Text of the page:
'This Country Is at War With Germany'

What Britain's 1939 declaration of war sounded like
British Prime Minister Neville Chamberlain visits the British Expeditionary Force in France, in 1939. (War Office photographer/Wikimedia)

On September 3, 1939, Britain and France declared war on Germany in response to the German invasion of Poland two days earlier. Addressing Britons from 10 Downing Street 75 years ago today, Prime Minister Neville Chamberlain explained that the 11 a.m. deadline the British had set for Germany to begin withdrawing its troops from Poland had passed. "Consequently," Chamberlain announced at around 11:15 a.m. London time, "this country is at war with Germany." He then paused for almost 5 seconds, letting the crushing reality of those words sink in for his listeners.

In the three-minute announcement above, which the BBC carried that morning, Chamberlain sounded defeated, calling the declaration of war a result of his failure to make peace. 

You can imagine what a bitter blow it is to me that all my long struggle to win peace has failed. Yet I cannot believe that there is anything more or anything different that I could have done and that would have been more successful.

Before calling on British citizens to assist in the war effort—"I know that you will all play your part with calmness and courage"—Chamberlain insisted: "We have a clear conscience. We have done all that any country could do to establish peace."

But, he said, "[t]he situation in which no word given by Germany's ruler could be trusted and no people or country could feel themselves safe has become intolerable."

In a follow-up announcement, BBC presenter Alvar Lidell instructed Britons to carry gas masks and stay off the streets, announcing that schools would be closed for at least a week. "People are earnestly requested not to crowd together unnecessarily for any purpose," Lidell said.

Chamberlain had declared war on behalf of France as well, stating that "We and France are today, in fulfillment of our obligations, going to the aid of
Poland." But officially, France's war with Germany would not start for a few more hours; under a French ultimatum issued at 12:30 p.m., Germany had until 5 p.m. to withdraw its troops from Poland.

The expansion of Europe's war sounded different across the Atlantic that day. In a "fireside chat" from Washington, Franklin Delano Roosevelt emphasized his determination to keep America out of the fray.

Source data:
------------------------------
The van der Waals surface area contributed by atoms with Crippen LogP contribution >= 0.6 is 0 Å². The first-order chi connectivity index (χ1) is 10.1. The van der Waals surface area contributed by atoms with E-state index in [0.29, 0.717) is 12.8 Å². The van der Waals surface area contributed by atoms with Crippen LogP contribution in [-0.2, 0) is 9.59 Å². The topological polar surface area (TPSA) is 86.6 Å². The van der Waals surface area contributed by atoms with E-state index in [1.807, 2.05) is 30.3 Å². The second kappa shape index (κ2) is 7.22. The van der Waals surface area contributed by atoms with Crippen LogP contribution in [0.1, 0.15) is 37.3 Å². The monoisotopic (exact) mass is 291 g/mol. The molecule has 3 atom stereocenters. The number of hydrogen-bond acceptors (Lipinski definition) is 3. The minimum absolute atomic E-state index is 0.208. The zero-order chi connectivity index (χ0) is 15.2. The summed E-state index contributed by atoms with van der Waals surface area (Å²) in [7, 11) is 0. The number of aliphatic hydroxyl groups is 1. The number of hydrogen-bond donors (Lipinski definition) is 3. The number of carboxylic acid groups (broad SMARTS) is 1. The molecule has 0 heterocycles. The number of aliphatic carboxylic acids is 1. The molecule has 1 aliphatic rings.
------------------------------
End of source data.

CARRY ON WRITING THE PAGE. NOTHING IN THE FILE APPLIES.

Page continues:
Chamberlain's announcement had come when Washington was barely awake. Roosevelt reflected on what it meant.

Until 4:30 o'clock this morning I had hoped against hope that some miracle would prevent a devastating war in Europe and bring to an end the invasion of Poland by Germany. For four long years a succession of actual wars and constant crises have shaken the entire world and have threatened in each case to bring on the gigantic conflict which is today unhappily a fact.

It is right that I should recall to your minds the consistent and at times successful efforts of your government in these crises to throw the full weight of the United States into the cause of peace. In spite of spreading wars I think that we have every right and every reason to maintain as a national policy the fundamental moralities, the teachings of religion, and the continuation of efforts to restore peace—for some day, though the time may be distant, we can be of even greater help to a crippled humanity.

Roosevelt also admonished Americans—whom he called "the most enlightened and best-informed people in all the world at this moment"—to "discriminate most carefully between news and rumor" given the news coming "through your radios and your newspapers at every hour of the day."

Still, there was an evident tension in his simultaneous insistence on formal neutrality and warning against detachment.

It is easy for you and for me to shrug our shoulders and to say that conflicts taking place thousands of miles from the continental United States, and, indeed, thousands of miles from the whole American hemisphere, do not seriously affect the Americas, and that all the United States has to do is to ignore them and go about its own business. Passionately though we may desire detachment, we are forced to realize that every word that comes through the air, every ship that sails the sea, every battle that is fought, does affect the Americana future. Let no man or woman thoughtlessly or falsely talk of America sending its armies to European fields. At this moment there is being prepared a proclamation of American neutrality. ... This nation will remain a neutral nation, but I cannot ask that every American remain neutral in thought as well. Even a neutral has a right to take account of facts. Even a neutral cannot be asked to close his mind or his conscience.

 

 

A mostly silent Universal Studios newsreel from September 4, 1939 shows scenes of war in Europe and Roosevelt's announcement that the U.S. will stay neutral. (Archive.org)

That tension ultimately proved unsustainable. The U.S. declared war on Germany on December 11, 1941.

Presented by

Kathy Gilsinan is an associate editor at The Atlantic, where she covers global affairs. She was previously senior editor at World Politics Review.

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